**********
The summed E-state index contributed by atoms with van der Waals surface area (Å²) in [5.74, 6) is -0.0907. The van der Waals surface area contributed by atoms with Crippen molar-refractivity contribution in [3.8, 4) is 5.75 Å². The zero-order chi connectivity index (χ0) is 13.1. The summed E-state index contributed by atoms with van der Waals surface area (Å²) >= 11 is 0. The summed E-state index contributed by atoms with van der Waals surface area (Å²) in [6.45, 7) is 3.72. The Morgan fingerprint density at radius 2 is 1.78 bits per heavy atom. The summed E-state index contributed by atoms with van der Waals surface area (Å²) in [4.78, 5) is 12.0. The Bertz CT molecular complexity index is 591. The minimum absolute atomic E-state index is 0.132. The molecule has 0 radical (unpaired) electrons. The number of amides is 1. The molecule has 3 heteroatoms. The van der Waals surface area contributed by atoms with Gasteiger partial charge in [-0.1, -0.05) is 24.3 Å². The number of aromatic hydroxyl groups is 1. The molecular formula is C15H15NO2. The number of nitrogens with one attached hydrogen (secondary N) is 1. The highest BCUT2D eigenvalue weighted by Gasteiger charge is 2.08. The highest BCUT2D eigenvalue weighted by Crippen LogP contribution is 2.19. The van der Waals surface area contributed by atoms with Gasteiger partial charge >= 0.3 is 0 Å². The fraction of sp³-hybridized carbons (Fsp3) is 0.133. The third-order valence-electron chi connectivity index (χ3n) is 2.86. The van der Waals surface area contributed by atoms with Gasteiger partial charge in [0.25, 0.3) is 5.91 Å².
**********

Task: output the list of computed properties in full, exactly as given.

The summed E-state index contributed by atoms with van der Waals surface area (Å²) in [5.74, 6) is -0.0907. The van der Waals surface area contributed by atoms with Crippen molar-refractivity contribution in [3.8, 4) is 5.75 Å². The zero-order chi connectivity index (χ0) is 13.1. The summed E-state index contributed by atoms with van der Waals surface area (Å²) >= 11 is 0. The summed E-state index contributed by atoms with van der Waals surface area (Å²) in [6.45, 7) is 3.72. The Morgan fingerprint density at radius 2 is 1.78 bits per heavy atom. The summed E-state index contributed by atoms with van der Waals surface area (Å²) in [4.78, 5) is 12.0. The Bertz CT molecular complexity index is 591. The minimum absolute atomic E-state index is 0.132. The molecule has 0 radical (unpaired) electrons. The number of amides is 1. The molecule has 3 heteroatoms. The van der Waals surface area contributed by atoms with Gasteiger partial charge in [-0.1, -0.05) is 24.3 Å². The number of aromatic hydroxyl groups is 1. The molecular formula is C15H15NO2. The number of nitrogens with one attached hydrogen (secondary N) is 1. The highest BCUT2D eigenvalue weighted by Gasteiger charge is 2.08. The highest BCUT2D eigenvalue weighted by Crippen LogP contribution is 2.19. The van der Waals surface area contributed by atoms with Gasteiger partial charge >= 0.3 is 0 Å². The fraction of sp³-hybridized carbons (Fsp3) is 0.133. The third-order valence-electron chi connectivity index (χ3n) is 2.86. The van der Waals surface area contributed by atoms with Gasteiger partial charge in [0.25, 0.3) is 5.91 Å².